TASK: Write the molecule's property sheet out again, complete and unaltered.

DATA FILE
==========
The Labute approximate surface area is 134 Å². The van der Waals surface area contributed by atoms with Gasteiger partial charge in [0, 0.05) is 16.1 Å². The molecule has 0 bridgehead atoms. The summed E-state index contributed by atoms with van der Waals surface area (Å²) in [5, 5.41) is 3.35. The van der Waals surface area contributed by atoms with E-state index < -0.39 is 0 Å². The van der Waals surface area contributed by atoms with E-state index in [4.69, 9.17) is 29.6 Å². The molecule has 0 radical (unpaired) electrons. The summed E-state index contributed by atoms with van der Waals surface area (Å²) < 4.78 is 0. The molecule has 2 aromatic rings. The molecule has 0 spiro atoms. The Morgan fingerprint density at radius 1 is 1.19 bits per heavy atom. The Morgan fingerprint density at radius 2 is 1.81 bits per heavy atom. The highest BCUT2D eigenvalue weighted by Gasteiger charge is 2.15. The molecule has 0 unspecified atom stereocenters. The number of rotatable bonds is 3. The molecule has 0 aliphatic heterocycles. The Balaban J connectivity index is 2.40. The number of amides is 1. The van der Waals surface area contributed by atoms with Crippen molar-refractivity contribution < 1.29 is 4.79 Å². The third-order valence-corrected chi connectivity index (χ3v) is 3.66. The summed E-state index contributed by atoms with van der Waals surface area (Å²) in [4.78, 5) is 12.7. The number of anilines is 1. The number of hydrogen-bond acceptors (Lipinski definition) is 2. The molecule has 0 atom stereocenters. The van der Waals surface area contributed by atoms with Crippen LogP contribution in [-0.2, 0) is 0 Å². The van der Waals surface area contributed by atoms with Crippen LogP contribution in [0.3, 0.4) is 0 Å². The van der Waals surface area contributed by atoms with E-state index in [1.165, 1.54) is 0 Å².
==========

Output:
The Labute approximate surface area is 134 Å². The van der Waals surface area contributed by atoms with Gasteiger partial charge in [0, 0.05) is 16.1 Å². The molecule has 0 bridgehead atoms. The summed E-state index contributed by atoms with van der Waals surface area (Å²) in [5, 5.41) is 3.35. The van der Waals surface area contributed by atoms with E-state index < -0.39 is 0 Å². The van der Waals surface area contributed by atoms with E-state index in [4.69, 9.17) is 29.6 Å². The molecule has 0 radical (unpaired) electrons. The summed E-state index contributed by atoms with van der Waals surface area (Å²) < 4.78 is 0. The molecule has 2 aromatic rings. The molecule has 0 spiro atoms. The Morgan fingerprint density at radius 1 is 1.19 bits per heavy atom. The Morgan fingerprint density at radius 2 is 1.81 bits per heavy atom. The highest BCUT2D eigenvalue weighted by Gasteiger charge is 2.15. The molecule has 0 unspecified atom stereocenters. The number of rotatable bonds is 3. The molecule has 0 aliphatic heterocycles. The Balaban J connectivity index is 2.40. The number of amides is 1. The van der Waals surface area contributed by atoms with Crippen molar-refractivity contribution < 1.29 is 4.79 Å². The third-order valence-corrected chi connectivity index (χ3v) is 3.66. The summed E-state index contributed by atoms with van der Waals surface area (Å²) in [4.78, 5) is 12.7. The number of anilines is 1. The number of hydrogen-bond acceptors (Lipinski definition) is 2. The molecule has 0 atom stereocenters. The van der Waals surface area contributed by atoms with Crippen LogP contribution in [-0.2, 0) is 0 Å². The van der Waals surface area contributed by atoms with Crippen LogP contribution in [0.3, 0.4) is 0 Å². The van der Waals surface area contributed by atoms with E-state index in [1.165, 1.54) is 0 Å².